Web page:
Why do most bone health supplements contain twice as much calcium as magnesium when recent studies show taking more calcium isn't necessarily better?
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After a recent talk at Expo West with Carolyn Dean, MD, ND, magnesium expert and medical director of the nonprofit Nutritional Magnesium Association, I had the urge to call my mom, my sister, and my women friends to ask them to take a good look at their calcium supplements, and most likely, to consider changes to their regimen.
I’ve been hearing that typical bone health supplements contain too much calcium, especially in relation to cofactors like magnesium and vitamin D that help the body effectively absorb and use calcium. My ears have been especially pricked since 2010, when a review of Women’s Health Initiative (WHI) data suggested that taking calcium supplements may raise heart disease risk in post-menopausal women.
As I was writing up notes today on the points Dean had highlighted about magnesium and calcium, I saw online that she had just done a thorough write-up herself, as you can read in the release below:
"About 43 percent of the U.S. population (almost 70 percent of older women) use dietary supplements containing calcium(1), but without balancing their calcium with magnesium, they may be at risk, says Carolyn Dean, MD, ND. Most people, including the majority of MDs, do not understand key facts about calcium and its sister mineral, magnesium:
Magnesium converts vitamin D into its active form so that it can aid calcium absorption. Magnesium also stimulates the hormone calcitonin, which helps to preserve bone structure and draws calcium out of the blood and soft tissues back into the bones, lowering the likelihood of osteoporosis, some forms of arthritis, heart attack and kidney stones.
Often supplementation is taken without consideration for the amount of calcium in the diet both from food sources and water. Many people, especially those consuming dairy products, have high-calcium diets. This can lead to a greater amount of unabsorbed calcium.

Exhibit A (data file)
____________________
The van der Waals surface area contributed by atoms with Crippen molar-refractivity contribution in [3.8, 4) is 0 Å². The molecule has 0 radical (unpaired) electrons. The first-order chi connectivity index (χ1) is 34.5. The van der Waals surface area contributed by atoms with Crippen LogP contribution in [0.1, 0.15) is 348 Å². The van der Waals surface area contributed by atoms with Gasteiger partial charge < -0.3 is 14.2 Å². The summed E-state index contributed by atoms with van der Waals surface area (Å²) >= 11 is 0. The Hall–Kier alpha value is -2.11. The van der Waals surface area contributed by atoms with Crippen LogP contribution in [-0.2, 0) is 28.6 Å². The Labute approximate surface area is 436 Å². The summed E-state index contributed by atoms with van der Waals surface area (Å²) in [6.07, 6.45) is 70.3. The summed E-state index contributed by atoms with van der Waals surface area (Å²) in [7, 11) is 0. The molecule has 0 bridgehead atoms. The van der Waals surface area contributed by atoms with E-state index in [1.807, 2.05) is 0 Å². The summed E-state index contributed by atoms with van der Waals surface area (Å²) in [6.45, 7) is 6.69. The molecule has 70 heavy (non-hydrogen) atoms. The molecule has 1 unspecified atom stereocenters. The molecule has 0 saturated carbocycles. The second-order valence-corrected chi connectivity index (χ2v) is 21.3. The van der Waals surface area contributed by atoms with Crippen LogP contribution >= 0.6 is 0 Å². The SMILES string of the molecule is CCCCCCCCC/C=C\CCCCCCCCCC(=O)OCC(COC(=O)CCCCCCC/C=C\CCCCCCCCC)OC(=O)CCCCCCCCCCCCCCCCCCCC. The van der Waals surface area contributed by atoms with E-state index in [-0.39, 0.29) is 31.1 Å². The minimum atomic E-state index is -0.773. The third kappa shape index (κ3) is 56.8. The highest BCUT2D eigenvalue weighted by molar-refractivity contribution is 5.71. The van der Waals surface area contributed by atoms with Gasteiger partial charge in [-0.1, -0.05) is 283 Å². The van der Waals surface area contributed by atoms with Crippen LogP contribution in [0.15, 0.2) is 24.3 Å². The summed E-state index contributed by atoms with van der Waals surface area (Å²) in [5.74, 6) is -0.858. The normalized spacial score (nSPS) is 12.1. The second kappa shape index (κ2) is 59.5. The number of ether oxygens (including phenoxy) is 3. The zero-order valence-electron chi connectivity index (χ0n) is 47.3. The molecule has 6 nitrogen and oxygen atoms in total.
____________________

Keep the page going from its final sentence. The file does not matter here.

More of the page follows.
"Most people—and most MDs—do not understand the importance of calcium-magnesium balance at a cellular level. The effectiveness and benefits of calcium with respect to bone health and the prevention of osteoporosis are enormously impaired in the absence of adequate levels of magnesium in the body," Dr. Dean states.
"If we consume too much calcium without sufficient magnesium," according to Dean, "not only will we create stress within the body but the excess calcium won't be utilized correctly and may become toxic. Magnesium keeps calcium dissolved in the blood. Too much calcium and too little magnesium can cause some forms of arthritis, kidney stones, osteoporosis and calcification of the arteries, leading to heart attack and cardiovascular disease(5).
"The commonly agreed-upon ratio of 2:1 calcium to magnesium found in many supplements traces back to French scientist Jean Durlach(6)," explains Dean, "who stipulated the 2:1 ratio as an outermost not-to-be-exceeded level when considering calcium intake from all sources (food, water and supplements). This has been largely misunderstood and is taken as a recommendation of a 2:1 calcium-to-magnesium imbalance.
"The fact that most people do not get their minimum daily requirement of magnesium exacerbates the situation. The high calcium - low magnesium diet of most Americans, when coupled with calcium supplementation, can give a Ca to Mg imbalance of 4: or 5:1, which constitutes a walking time bomb of impaired bone health and heart disease."
Dr. Dean recommends monitoring calcium intake, supplementing with vitamin D, getting the minimum daily requirement of magnesium, "and going for a 1:2 or at the very least a 1:1 calcium-magnesium balance."
A 32-page guide to the benefits of magnesium and how to avoid osteoporosis, strengthen bones naturally and support a healthy heart is available as a free download."
In my role as a health and science editor, I know that beyond its role with calcium, magnesium helps with myriad other body functions, including: heart health, migraines, pain, anxiety, constipation, diabetes and more. I have started taking magnesium at night myself and find it helpful in several ways. Eating magnesium-rich foods can also help: kelp, wheat bran and germ, almonds, cashews, molasses, brewer’s yeast.
Do you take calcium and/or magnesium supplements? What’s your take on the best way to supplement these minerals?